Malaysia Airlines (MAS) is increasing services on some routes to Asian and U.S. destinations, a move that comes after it dramatically scaled back its services to Europe and the Middle East.

MAS says it is increasing services from Kuala Lumpur to Manila, Phnom Penh, Cambodia, Bangkok, Medan and Jakarta in Indonesia, Beijing, Taipei, and Los Angeles. Most of the increases in frequency come into effect on March 25.

The move comes after MAS announced in December that it would be axing eight international routes in January and February. Destinations being dropped Buenos Aires, Damman, Saudi Arabia, Dubai, Cape Town and Johannesburg, Karachi, Surabaya, Indonesia, and Rome.

Services to Europe have experienced falling passenger demand due to the economic problems there, while the Middle East market has proven tough for MAS because of the stiff competition from Emirates and other Middle East carriers.

MAS has been losing money and now that AirAsia Group CEO Tony Fernandes is a shareholder, the airline has undergone a restructuring and management shake-out. On Dec. 30, MAS’s new CEO Ahmad Jauhari, who joined the carrier in September, announced that several senior executives were leaving the carrier “to pursue other career opportunities” and that some new people had been hired.

The new hires include Hugh Dunleavy, who is joining MAS to lead network, alliance, strategy & planning. Dunleavy was previously executive VP of strategy and planning at Canadian carrier WestJet Airlines. The other high-profile hire is Shihaj Kutty, who was previously head of pricing at Etihad Airways and will lead revenue management at MAS.

Those leaving MAS include Roslan Ismail, head of MAS Engineering & Maintenance, Shahari Sulaiman, head of MASkargo, and Sharifah Kamaruddin, MAS senior VP revenue management. Roslan was employed at MAS for most of his career and worked his way up from the airline maintenance shopfloor to senior management. MAS Engineering & Maintenance is considered to be one of the major maintenance, repair and overhaul (MRO) firms in the region but despite this, it still relies largely on MAS for work. One of the challenges the MRO firm faces is generating more third-party work and finding a way to work with AirAsia in the future.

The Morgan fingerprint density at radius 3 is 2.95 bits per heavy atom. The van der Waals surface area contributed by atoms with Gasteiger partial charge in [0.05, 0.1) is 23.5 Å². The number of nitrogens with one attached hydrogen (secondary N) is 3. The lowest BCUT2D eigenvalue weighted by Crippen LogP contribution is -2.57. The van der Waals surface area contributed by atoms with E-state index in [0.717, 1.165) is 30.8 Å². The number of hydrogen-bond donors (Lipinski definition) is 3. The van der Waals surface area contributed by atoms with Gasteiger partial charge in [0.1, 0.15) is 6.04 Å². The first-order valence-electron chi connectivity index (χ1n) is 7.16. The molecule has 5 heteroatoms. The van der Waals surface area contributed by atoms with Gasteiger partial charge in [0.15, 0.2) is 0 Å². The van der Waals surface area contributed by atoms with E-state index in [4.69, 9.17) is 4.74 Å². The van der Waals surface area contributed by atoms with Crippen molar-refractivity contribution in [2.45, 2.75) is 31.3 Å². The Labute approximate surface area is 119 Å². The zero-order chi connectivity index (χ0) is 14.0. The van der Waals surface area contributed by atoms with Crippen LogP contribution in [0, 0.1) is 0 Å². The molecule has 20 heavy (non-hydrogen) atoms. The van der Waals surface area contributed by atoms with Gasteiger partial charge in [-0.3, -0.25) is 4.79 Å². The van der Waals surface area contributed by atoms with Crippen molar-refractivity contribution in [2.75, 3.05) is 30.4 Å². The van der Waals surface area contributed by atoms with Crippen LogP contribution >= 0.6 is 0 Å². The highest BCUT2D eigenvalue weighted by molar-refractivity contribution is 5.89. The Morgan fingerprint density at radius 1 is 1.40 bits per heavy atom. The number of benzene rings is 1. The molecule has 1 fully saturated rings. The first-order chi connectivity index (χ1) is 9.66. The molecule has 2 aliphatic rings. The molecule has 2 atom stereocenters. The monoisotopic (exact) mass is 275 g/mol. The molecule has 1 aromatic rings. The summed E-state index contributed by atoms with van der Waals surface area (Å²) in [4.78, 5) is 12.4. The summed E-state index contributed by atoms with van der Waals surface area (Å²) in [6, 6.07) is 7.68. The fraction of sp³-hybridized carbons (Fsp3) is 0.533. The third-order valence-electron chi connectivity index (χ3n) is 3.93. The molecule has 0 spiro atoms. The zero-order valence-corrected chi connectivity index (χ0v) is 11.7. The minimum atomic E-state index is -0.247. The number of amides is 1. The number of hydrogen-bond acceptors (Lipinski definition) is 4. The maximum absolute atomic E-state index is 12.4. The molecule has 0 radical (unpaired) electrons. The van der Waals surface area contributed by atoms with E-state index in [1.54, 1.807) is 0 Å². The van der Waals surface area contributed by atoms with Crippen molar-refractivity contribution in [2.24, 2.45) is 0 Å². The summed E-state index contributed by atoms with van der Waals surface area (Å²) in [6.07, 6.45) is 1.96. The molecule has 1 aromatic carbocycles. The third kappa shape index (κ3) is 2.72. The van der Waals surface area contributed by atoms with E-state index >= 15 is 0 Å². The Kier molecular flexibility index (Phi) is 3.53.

In August, AirAsia and MAS signed a collaboration agreement that included MRO work. Roslan told Aviation Week last month that his firm is certified to do heavy checks on A320s and A330s, the mainstay of AirAsia’s fleet, and that the company had been working to win over AirAsia. But he said no contracts had been signed yet because MAS group’s collaboration agreement with AirAsia was waiting for approval from antitrust regulators. Another issue the two parties have to contend with is that AirAsia may already be locked into long-term contracts with other MRO service providers, he added.

Industry executives say AirAsia’s Fernandes has been driving many of the changes at MAS. Fernandes and his business partner in AirAsia, Kamarudin Meranun, together own a little over 20% of the airline.

The departure of MASkargo’s chief is also notable. MASkargo has always been touted as a success story because, unlike MAS’s passenger business, it is consistently profitable. In recent times it has shifted its strategy by focusing on intra-Asian traffic with Airbus A330 freighters, and scaled back its operations to Europe which largely used Boeing 747-200Fs on wet-lease. Industry executives say that even though MASkargo may have reported profits in recent years, it is always hard to determine whether a cargo outfit linked to a passenger airline is truly profitable. This because so many of the cargo operation’s costs can be transferred to the passenger business, they add.